• Policy cyclicality. Institutional quality has been found to play a key role in countries’ ability to implement countercyclical macroeconomic policies. Countries with strong institutions have been able to implement counter-cyclical monetary and fiscal policies, and pro-cyclicality has typically been found to be the norm in countries with weak institutions. Pro-cyclical policies, such as increasing the budget deficit (through cutting taxes and raising spending) and relaxing monetary policy during booms amplify the business cycle and generally lead to larger contractions during recessions. As such, they signal insufficiently strong policy frameworks for qualification under the FCL or PLL. While the inability to adopt counter-cyclical policies can be attributed to factors such as external borrowing constraints and underdeveloped domestic financial markets, the literature also argues that differences in the cyclical stance of macroeconomic policies can be explained by differences in institutional quality.10,11 In line with this, the counter-cyclicality of fiscal and monetary policy is proposed to be used as one proxy for institutional quality and is approximated by the moving correlation between the cyclically-adjusted policy variable and cyclically-adjusted GDP (Box 2).

  • Effective response to shocks. Strong leadership is typically required for fiscal discipline during normal times and an effective response in the event of a shock, but institutional arrangements have been found to play an important supportive role. As the ability to respond effectively to potential shocks (noted in the FCL and PLL frameworks) is unobservable, this is approximated by countries’ ability to undertake large fiscal adjustment. While FCL and PLL qualifying countries are not expected to have sizable fiscal consolidation needs, institutional indicators empirically associated with large fiscal adjustment would arguably be strongly correlated with, if not the same as, the (unobservable) factors determining a country’s ability to effectively respond to shocks.

Proposed Indicators for Assessing Institutional Quality

This box provides information on the calculation of indicators that can be used to measure counter-cyclical macroeconomic policies and the sources of institutional indicators.

Fiscal policy cyclicality. There are a number of approaches that have been employed for assessing the cyclicality of fiscal policy. However, all the various measures tend to look at the fiscal balance or government spending adjusted for the economic cycle.1 The fiscal policy measure used in this paper is the 10-year backward correlation between the cyclical component of real GDP and the cyclical component of the ratio of government spending to GDP.2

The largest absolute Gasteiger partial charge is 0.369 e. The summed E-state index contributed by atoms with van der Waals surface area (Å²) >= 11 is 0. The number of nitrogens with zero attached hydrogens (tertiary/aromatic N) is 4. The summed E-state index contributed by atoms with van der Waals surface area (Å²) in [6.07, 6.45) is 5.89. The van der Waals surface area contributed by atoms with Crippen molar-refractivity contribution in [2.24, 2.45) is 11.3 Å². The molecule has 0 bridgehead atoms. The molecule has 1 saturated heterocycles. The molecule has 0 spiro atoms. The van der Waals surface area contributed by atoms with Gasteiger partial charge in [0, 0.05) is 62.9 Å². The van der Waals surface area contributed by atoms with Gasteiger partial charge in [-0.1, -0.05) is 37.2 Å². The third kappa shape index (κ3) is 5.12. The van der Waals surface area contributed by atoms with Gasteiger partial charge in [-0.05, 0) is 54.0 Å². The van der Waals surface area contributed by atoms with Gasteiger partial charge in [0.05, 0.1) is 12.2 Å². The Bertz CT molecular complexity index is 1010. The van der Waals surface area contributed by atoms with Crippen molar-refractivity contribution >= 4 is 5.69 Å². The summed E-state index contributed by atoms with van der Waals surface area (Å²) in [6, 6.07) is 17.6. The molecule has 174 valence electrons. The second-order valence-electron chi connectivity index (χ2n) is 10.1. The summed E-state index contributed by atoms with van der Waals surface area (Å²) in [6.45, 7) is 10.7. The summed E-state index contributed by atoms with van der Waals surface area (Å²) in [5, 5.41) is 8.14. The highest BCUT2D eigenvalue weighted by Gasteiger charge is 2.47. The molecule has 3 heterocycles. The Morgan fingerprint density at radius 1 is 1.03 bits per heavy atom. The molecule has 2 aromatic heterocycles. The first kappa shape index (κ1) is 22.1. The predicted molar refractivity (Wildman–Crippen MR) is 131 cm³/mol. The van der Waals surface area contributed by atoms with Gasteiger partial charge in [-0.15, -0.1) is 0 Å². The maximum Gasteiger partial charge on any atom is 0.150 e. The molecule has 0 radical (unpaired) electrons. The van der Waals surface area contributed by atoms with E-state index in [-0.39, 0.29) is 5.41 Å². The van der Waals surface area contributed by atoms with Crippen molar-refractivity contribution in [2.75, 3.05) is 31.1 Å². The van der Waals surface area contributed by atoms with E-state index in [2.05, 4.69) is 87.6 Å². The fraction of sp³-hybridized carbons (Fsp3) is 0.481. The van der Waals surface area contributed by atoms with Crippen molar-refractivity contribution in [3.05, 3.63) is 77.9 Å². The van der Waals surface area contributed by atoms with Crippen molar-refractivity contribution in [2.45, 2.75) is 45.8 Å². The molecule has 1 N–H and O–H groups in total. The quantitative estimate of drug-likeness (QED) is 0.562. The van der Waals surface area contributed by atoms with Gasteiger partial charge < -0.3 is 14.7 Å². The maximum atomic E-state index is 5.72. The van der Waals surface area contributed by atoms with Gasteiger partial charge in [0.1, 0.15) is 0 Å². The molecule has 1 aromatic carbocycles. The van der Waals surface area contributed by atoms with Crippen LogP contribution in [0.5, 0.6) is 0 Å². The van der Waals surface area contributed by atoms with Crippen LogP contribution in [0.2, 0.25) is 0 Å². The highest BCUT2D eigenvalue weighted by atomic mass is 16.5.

Monetary policy cyclicality. There are fewer measures of monetary policy cyclicality in the literature. The indicator used in this paper is the 10-year backward correlation between the cyclical component of real GDP and the cyclical component of the real short-term interest rate, where the latter is taken as a proxy for the stance of monetary policy.3 This measure fits well recent trends in EM monetary policy, and correlates strongly with more sophisticated estimates of Taylor coefficients on the output gap.

Fiscal rules. These rules are defined as longer-lasting constraints on fiscal policy through numerical limits on budgetary aggregates. They can be applied as expenditure, revenue, and budget balance or debt rules. The measure used in this paper is available from the IMF Fiscal Rules Dataset (2013).4 This dataset also includes detailed information on the type of rule, enforcement, coverage and legal basis.

The International Country Risk Guide (ICRG) produces subjective assessments based on a pre-specified set of risk components. These numerical scores are available from 1985 for a broad set of countries and are updated monthly, making them a timely source of information. The indicators used are defined as:

  • Bureaucratic quality: Whether the bureaucracy has the strength and expertise to govern without drastic changes in policy or interruptions in government services.

  • Corruption: An assessment of corruption within the political system.

The World Bank governance indicators are composite measures which draw on a wide range of underlying sources and can be useful as a first tool for broad cross-country comparisons and for evaluating broad trends over time.

  • Government Effectiveness: A measure capturing perceptions of the quality of public services, the quality of the civil service and whether a change in government will entail major policy disruption, the quality of policy formulation and implementation, and the credibility of the government’s commitment to such policies.

  • Control of Corruption: A measure capturing perceptions of the extent to which public power is exercised for private gain, including both petty and grand forms of corruption, as well as "capture" of the state by elites and private interests.